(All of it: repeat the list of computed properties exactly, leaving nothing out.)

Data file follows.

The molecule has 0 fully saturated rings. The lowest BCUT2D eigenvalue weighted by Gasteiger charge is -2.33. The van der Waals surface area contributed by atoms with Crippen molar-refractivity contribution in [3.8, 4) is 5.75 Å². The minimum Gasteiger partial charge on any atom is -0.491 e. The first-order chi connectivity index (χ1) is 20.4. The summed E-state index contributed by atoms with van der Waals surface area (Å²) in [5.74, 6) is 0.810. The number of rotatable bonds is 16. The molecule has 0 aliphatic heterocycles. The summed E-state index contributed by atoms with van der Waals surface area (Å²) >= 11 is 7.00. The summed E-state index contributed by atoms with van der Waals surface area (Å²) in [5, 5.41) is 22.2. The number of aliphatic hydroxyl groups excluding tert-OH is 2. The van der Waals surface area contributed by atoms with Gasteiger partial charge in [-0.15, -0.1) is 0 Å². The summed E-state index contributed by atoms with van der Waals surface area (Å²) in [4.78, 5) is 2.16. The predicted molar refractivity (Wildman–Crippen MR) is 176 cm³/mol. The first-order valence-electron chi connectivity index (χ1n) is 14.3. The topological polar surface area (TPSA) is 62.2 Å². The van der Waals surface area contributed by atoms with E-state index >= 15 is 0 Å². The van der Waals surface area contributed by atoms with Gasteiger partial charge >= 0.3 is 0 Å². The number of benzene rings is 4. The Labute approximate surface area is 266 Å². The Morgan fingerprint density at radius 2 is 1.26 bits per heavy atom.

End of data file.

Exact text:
The molecule has 0 fully saturated rings. The lowest BCUT2D eigenvalue weighted by Gasteiger charge is -2.33. The van der Waals surface area contributed by atoms with Crippen molar-refractivity contribution in [3.8, 4) is 5.75 Å². The minimum Gasteiger partial charge on any atom is -0.491 e. The first-order chi connectivity index (χ1) is 20.4. The summed E-state index contributed by atoms with van der Waals surface area (Å²) in [5.74, 6) is 0.810. The number of rotatable bonds is 16. The molecule has 0 aliphatic heterocycles. The summed E-state index contributed by atoms with van der Waals surface area (Å²) >= 11 is 7.00. The summed E-state index contributed by atoms with van der Waals surface area (Å²) in [5, 5.41) is 22.2. The number of aliphatic hydroxyl groups excluding tert-OH is 2. The van der Waals surface area contributed by atoms with Gasteiger partial charge in [-0.15, -0.1) is 0 Å². The summed E-state index contributed by atoms with van der Waals surface area (Å²) in [4.78, 5) is 2.16. The predicted molar refractivity (Wildman–Crippen MR) is 176 cm³/mol. The first-order valence-electron chi connectivity index (χ1n) is 14.3. The topological polar surface area (TPSA) is 62.2 Å². The van der Waals surface area contributed by atoms with E-state index >= 15 is 0 Å². The van der Waals surface area contributed by atoms with Gasteiger partial charge >= 0.3 is 0 Å². The number of benzene rings is 4. The Labute approximate surface area is 266 Å². The Morgan fingerprint density at radius 2 is 1.26 bits per heavy atom.